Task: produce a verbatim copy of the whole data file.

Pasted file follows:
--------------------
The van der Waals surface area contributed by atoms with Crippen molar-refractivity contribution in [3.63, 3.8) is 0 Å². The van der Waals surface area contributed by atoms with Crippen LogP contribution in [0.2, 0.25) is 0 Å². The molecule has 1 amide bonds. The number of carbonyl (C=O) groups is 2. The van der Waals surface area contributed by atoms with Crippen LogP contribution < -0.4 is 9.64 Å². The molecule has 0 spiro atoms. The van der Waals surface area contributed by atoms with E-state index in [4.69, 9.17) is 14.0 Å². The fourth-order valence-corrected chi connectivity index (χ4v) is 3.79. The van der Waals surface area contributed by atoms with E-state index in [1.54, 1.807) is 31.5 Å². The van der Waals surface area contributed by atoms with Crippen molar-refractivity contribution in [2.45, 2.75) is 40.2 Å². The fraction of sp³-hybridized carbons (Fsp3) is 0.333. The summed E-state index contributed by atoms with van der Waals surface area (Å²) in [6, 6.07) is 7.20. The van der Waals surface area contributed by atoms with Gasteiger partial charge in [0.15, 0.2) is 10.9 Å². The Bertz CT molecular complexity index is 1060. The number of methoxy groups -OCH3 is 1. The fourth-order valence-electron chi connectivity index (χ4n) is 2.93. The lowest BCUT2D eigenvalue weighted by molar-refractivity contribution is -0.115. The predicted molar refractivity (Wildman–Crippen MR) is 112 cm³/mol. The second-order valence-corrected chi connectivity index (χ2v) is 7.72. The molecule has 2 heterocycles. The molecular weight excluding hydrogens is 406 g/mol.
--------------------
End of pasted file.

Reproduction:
The van der Waals surface area contributed by atoms with Crippen molar-refractivity contribution in [3.63, 3.8) is 0 Å². The van der Waals surface area contributed by atoms with Crippen LogP contribution in [0.2, 0.25) is 0 Å². The molecule has 1 amide bonds. The number of carbonyl (C=O) groups is 2. The van der Waals surface area contributed by atoms with Crippen LogP contribution < -0.4 is 9.64 Å². The molecule has 0 spiro atoms. The van der Waals surface area contributed by atoms with E-state index in [4.69, 9.17) is 14.0 Å². The fourth-order valence-corrected chi connectivity index (χ4v) is 3.79. The van der Waals surface area contributed by atoms with E-state index in [1.54, 1.807) is 31.5 Å². The van der Waals surface area contributed by atoms with Crippen molar-refractivity contribution in [2.45, 2.75) is 40.2 Å². The fraction of sp³-hybridized carbons (Fsp3) is 0.333. The summed E-state index contributed by atoms with van der Waals surface area (Å²) in [6, 6.07) is 7.20. The van der Waals surface area contributed by atoms with Gasteiger partial charge in [0.15, 0.2) is 10.9 Å². The Bertz CT molecular complexity index is 1060. The number of methoxy groups -OCH3 is 1. The fourth-order valence-electron chi connectivity index (χ4n) is 2.93. The lowest BCUT2D eigenvalue weighted by molar-refractivity contribution is -0.115. The predicted molar refractivity (Wildman–Crippen MR) is 112 cm³/mol. The second-order valence-corrected chi connectivity index (χ2v) is 7.72. The molecule has 2 heterocycles. The molecular weight excluding hydrogens is 406 g/mol.